LBG: Pippi Longstocking, the one starring Inger Nilsson (see photo, above left). As a child, I remember being struck by her ability to live life on her own terms, her disdain for petty-minded bourgeoisie, and her passion for travel. I also remember being quite taken with her house: it was a colorful hippy-bohemian Marimekko paradise.
Above: Peter Dunham "Samarkand" curtains framing the windows in Lisa's warm and eclectic living room.
MP: Do you have a favorite brand, designer or shop?
LBG: I think everything that Peter Dunham designs for his showroom, Hollywood at Home, captures that elusive mix of aristo-bohemian globetrotting chic to which I aspire. It’s very Jackie Kennedy in Jaipur, Amanda Harlech in Devonshire and Jemima Khan in San Tropez.
In London, I make a mad dash for Liberty and Co. the moment I land.
Above left to right: Lisa's friend, Belinda, perusing tote bags at the famed Chandni Chowk market in India; a stolen moment at an Indian textile shop.
In Delhi, I love Chandni Chowk, the legendary outdoor market in Old Delhi. I found the most amazing eco-shopping bags emblazoned with Bollywood movie posters for 50 cents each that I gave to all my friends.
I am a big believer in visiting the local supermarket of whatever city you’re visiting. They always have the best cheap finds. Last summer in Normandy, when the euro was ridiculously high, I was despairing of finding gifts for friends until I found the most amazing sea salt at the local supermarche in a canister shaped like a lighthouse, for about a dollar apiece.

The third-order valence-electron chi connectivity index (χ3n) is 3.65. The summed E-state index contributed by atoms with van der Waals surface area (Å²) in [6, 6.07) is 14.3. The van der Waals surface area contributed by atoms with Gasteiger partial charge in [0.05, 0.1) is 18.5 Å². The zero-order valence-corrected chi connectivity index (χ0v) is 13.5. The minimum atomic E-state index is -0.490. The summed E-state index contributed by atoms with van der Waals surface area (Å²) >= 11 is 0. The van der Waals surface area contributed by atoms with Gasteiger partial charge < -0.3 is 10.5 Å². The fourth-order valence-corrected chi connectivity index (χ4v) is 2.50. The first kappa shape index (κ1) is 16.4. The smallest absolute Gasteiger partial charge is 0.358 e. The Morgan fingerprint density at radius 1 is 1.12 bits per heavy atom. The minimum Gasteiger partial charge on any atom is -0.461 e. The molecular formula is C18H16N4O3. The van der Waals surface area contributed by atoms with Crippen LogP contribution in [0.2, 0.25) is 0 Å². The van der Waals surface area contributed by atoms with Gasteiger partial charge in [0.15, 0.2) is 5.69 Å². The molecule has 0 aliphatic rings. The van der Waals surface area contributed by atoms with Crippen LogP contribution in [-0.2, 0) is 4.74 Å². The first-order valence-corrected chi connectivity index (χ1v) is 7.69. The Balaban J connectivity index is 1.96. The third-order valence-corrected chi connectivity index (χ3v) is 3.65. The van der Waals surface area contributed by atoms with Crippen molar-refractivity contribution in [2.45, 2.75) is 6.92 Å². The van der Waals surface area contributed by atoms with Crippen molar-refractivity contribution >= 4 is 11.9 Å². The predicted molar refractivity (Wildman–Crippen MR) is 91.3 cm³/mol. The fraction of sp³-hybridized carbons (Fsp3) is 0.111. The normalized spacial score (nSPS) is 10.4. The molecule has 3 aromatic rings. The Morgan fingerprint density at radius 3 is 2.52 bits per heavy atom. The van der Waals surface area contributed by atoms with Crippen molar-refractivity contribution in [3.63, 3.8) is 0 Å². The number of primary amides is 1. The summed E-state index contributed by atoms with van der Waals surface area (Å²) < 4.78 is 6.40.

MP: You've lived in 3 amazing cities: Los Angeles, Manhattan and London. What do you adore and abhor in each city?
LBG: Los Angeles
• Love the Hollywood Hills with their endless hiking trails, the scarlet bougainvillea and the star jasmine bushes, which give up their scent as night approaches.
• Love driving along Mulholland Drive (above right) at night—it becomes a two-lane country road on top of a mountain, with a glittering city of dreams spread out below you.
• Love the old-school restaurants in this town: the restaurant at Chateau Marmont (above left), the Tower Bar, the Polo Lounge (above center), Musso and Frank’s, Dan Tana’s—Old Hollywood is alive and well.
• Hate the sun in high summer, because it turns into a relentless Klieg light over the city until September.
• Love London cabdrivers and the roomy black cabs (above right); love the ancient streets, lane and alleys that haven’t changed since Roman times.
• Love all the museums, the Victoria and Albert Museum especially (above left), with its amazing cafe and gift shop.